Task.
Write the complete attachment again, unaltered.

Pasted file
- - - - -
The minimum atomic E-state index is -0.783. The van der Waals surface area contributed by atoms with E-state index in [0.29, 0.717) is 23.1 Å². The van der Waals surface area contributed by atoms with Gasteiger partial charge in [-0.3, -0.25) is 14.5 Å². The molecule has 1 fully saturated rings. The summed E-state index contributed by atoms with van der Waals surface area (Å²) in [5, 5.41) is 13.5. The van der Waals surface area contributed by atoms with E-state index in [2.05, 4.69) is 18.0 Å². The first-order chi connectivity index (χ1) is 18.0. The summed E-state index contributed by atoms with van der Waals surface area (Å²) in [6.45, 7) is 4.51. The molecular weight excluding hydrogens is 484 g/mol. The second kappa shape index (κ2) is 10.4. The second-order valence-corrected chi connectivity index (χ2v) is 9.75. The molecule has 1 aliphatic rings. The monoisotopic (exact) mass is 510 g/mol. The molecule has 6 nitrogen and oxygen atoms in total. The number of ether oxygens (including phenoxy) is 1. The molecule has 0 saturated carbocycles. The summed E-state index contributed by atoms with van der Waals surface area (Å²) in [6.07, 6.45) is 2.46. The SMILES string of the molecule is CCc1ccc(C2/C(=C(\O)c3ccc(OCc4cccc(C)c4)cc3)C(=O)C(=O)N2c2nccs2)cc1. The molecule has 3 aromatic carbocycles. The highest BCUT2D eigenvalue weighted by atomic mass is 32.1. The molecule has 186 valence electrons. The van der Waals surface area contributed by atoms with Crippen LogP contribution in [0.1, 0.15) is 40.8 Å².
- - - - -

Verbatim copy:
The minimum atomic E-state index is -0.783. The van der Waals surface area contributed by atoms with E-state index in [0.29, 0.717) is 23.1 Å². The van der Waals surface area contributed by atoms with Gasteiger partial charge in [-0.3, -0.25) is 14.5 Å². The molecule has 1 fully saturated rings. The summed E-state index contributed by atoms with van der Waals surface area (Å²) in [5, 5.41) is 13.5. The van der Waals surface area contributed by atoms with E-state index in [2.05, 4.69) is 18.0 Å². The first-order chi connectivity index (χ1) is 18.0. The summed E-state index contributed by atoms with van der Waals surface area (Å²) in [6.45, 7) is 4.51. The molecular weight excluding hydrogens is 484 g/mol. The second kappa shape index (κ2) is 10.4. The second-order valence-corrected chi connectivity index (χ2v) is 9.75. The molecule has 1 aliphatic rings. The monoisotopic (exact) mass is 510 g/mol. The molecule has 6 nitrogen and oxygen atoms in total. The number of ether oxygens (including phenoxy) is 1. The molecule has 0 saturated carbocycles. The summed E-state index contributed by atoms with van der Waals surface area (Å²) in [6.07, 6.45) is 2.46. The SMILES string of the molecule is CCc1ccc(C2/C(=C(\O)c3ccc(OCc4cccc(C)c4)cc3)C(=O)C(=O)N2c2nccs2)cc1. The molecule has 3 aromatic carbocycles. The highest BCUT2D eigenvalue weighted by atomic mass is 32.1. The molecule has 186 valence electrons. The van der Waals surface area contributed by atoms with Crippen LogP contribution in [0.1, 0.15) is 40.8 Å².